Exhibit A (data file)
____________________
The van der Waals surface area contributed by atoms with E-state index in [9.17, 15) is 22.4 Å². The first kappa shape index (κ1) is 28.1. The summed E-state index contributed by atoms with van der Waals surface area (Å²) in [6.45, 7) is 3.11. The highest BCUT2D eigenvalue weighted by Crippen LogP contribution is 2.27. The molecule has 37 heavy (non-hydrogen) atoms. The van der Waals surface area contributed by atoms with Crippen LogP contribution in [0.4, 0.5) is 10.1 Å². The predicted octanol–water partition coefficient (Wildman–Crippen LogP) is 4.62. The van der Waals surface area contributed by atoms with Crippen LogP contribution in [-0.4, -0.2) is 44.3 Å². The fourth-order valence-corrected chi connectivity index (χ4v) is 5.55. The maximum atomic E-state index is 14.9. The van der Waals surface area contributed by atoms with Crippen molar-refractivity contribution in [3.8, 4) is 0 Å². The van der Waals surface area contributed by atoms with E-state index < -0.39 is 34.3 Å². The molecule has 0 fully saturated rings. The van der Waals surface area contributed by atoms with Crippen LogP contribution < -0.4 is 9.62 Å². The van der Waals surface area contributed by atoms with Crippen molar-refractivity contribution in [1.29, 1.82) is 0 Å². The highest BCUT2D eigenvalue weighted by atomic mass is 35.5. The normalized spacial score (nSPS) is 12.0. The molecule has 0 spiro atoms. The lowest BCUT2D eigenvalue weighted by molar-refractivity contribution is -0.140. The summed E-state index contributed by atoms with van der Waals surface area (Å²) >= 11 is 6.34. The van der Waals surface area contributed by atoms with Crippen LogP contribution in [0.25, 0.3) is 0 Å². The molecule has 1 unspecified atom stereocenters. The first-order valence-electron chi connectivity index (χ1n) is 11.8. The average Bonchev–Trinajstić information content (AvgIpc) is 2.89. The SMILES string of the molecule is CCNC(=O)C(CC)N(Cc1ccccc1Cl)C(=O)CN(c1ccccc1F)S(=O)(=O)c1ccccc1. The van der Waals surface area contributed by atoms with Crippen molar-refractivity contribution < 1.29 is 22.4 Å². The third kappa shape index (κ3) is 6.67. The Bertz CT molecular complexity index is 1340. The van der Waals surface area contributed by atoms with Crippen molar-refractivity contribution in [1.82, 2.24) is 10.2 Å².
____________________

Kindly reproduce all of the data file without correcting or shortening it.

The van der Waals surface area contributed by atoms with E-state index in [9.17, 15) is 22.4 Å². The first kappa shape index (κ1) is 28.1. The summed E-state index contributed by atoms with van der Waals surface area (Å²) in [6.45, 7) is 3.11. The highest BCUT2D eigenvalue weighted by Crippen LogP contribution is 2.27. The molecule has 37 heavy (non-hydrogen) atoms. The van der Waals surface area contributed by atoms with Crippen LogP contribution in [0.4, 0.5) is 10.1 Å². The predicted octanol–water partition coefficient (Wildman–Crippen LogP) is 4.62. The van der Waals surface area contributed by atoms with Crippen LogP contribution in [-0.4, -0.2) is 44.3 Å². The fourth-order valence-corrected chi connectivity index (χ4v) is 5.55. The maximum atomic E-state index is 14.9. The van der Waals surface area contributed by atoms with Crippen molar-refractivity contribution in [3.8, 4) is 0 Å². The van der Waals surface area contributed by atoms with E-state index < -0.39 is 34.3 Å². The molecule has 0 fully saturated rings. The van der Waals surface area contributed by atoms with Crippen LogP contribution < -0.4 is 9.62 Å². The van der Waals surface area contributed by atoms with Crippen molar-refractivity contribution in [1.29, 1.82) is 0 Å². The highest BCUT2D eigenvalue weighted by atomic mass is 35.5. The normalized spacial score (nSPS) is 12.0. The molecule has 0 spiro atoms. The lowest BCUT2D eigenvalue weighted by molar-refractivity contribution is -0.140. The summed E-state index contributed by atoms with van der Waals surface area (Å²) >= 11 is 6.34. The van der Waals surface area contributed by atoms with Crippen LogP contribution in [0.25, 0.3) is 0 Å². The molecule has 1 unspecified atom stereocenters. The first-order valence-electron chi connectivity index (χ1n) is 11.8. The average Bonchev–Trinajstić information content (AvgIpc) is 2.89. The SMILES string of the molecule is CCNC(=O)C(CC)N(Cc1ccccc1Cl)C(=O)CN(c1ccccc1F)S(=O)(=O)c1ccccc1. The van der Waals surface area contributed by atoms with Crippen molar-refractivity contribution < 1.29 is 22.4 Å². The third kappa shape index (κ3) is 6.67. The Bertz CT molecular complexity index is 1340. The van der Waals surface area contributed by atoms with Crippen molar-refractivity contribution in [1.82, 2.24) is 10.2 Å².